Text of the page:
PHILADELPHIA Just like a massive iceberg jutting out of the ocean, many of cancer's genetic underpinnings remain hidden under the surface, impossible to predict or map from above. The foreboding shadows and shapes that appear on CT scans and MRIs and even in the field that doctors see when they zoom in to look at cancer cells under a high-powered microscope are just the tip of the iceberg.
Penn Medicine's new Center for Personalized Diagnostics, a joint initiative of the department of Pathology and Laboratory Medicine in the Perelman School of Medicine and the Abramson Cancer Center, is diving deeper into each patient's tumor with next generation DNA sequencing. These specialized tests can refine patient diagnoses with greater precision than standard imaging tests and blood work, all with an aim to broaden treatment options and improve their efficacy.
"We're using the most advanced diagnostic methods to unlock cancer's secrets," says David B. Roth, MD, PhD, chairman of the department of Pathology and Laboratory Medicine. "A tumor's genomic profile is the most critical piece of information for an oncologist to have when they're deciding what therapy to recommend. The results of tests in the Center for Personalized Diagnostics reveal a genetic blueprint of each patient's tumor that is as discrete and singular as a fingerprint."
The Center for Personalized Diagnostics unites top experts in genomic analysis, bioinformatics, and cancer genetics who use the most sensitive data analysis tools available to identify the rarest of mutations with oncologists who treat patients and design clinical trials to test new therapies. Together, their efforts will provide cancer patients with cutting-edge diagnostic and therapeutic options.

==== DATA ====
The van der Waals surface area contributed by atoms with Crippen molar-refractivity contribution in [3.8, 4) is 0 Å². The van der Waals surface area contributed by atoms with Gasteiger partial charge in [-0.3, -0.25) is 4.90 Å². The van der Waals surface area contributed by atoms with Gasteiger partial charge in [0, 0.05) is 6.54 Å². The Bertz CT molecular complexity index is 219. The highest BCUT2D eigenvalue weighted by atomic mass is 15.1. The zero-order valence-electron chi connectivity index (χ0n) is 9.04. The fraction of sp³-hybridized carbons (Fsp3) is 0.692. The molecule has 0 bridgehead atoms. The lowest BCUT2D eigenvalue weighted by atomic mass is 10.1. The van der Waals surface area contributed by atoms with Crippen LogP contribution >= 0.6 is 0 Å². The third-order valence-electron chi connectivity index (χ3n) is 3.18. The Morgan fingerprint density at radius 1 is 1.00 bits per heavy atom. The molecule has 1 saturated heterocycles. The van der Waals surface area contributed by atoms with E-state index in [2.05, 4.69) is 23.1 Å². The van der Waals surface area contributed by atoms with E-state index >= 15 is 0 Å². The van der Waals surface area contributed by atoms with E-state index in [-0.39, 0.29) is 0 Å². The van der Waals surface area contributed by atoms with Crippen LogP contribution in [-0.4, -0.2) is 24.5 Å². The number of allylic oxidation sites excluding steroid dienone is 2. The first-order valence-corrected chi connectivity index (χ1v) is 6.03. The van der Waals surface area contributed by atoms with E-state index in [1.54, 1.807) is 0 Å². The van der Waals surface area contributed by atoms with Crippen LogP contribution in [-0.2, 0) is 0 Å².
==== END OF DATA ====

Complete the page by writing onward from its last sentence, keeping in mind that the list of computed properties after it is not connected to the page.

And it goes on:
The first group of patients who are undergoing testing through the CPD includes those with blood cancers and solid tumors of the brain, melanoma, and lung. Throughout 2013, the tests will be expanded for a wider range of cancer patients. Results are available within two weeks twice as fast as most commercially available testing panels. All new and relapsed Abramson Cancer Center patients will receive this testing conducted via simple blood tests and/or biopsy of tumor tissue or bone marrow as part of their evaluation and diagnostic process. Interpretation of results is communicated one-on-one to patients and their caregivers by physicians and genetic counselors.
In contrast to the CPD's offerings, individual genetic tests which now proliferate in the marketplace, even for healthy people who may be interested in going on a spelunking expedition through their DNA are time consuming and expensive to conduct, and they often yield information which is not clinically actionable. When these tests are offered for cancer patients, patients are often left with only a veritable alphabet soup detailing genetic information, with few plans for how to use those findings to conquer their cancer.
Since the CPD began operating in early 2013, however, tests in 80 percent of patients revealed genetic mutations that may be used to alter their treatment course or clarify their prognosis. The results are playing a role in:
The Center's research agenda operates in parallel with its clinical care mission. Each patient's test results will add to an enormous repository of genomic mutation profiles that, combined with the ability to follow patients over time, will help clinical researchers identify new markers and mutation profiles to better predict the course of an individual patient's treatment response and suggest new targets for therapy. As new mutations are detected and novel treatment options are identified, the gene testing panels will be modified and expanded, creating an evolving, real-time mutation profiling option.
"We see 11,500 newly diagnosed patients each year in the Abramson Cancer, and hundreds of others who seek our help when their cancers have not responded, or have returned, after receiving standard therapies elsewhere," said Chi Van Dang, MD, PhD, director of the Abramson Cancer Center. "A key part of our mission is to provide each of these patients these tests as soon as possible, so that we can quickly tailor a treatment regimen that provides them the greatest chance of a cure."
|Contact: Holly Auer|
University of Pennsylvania School of Medicine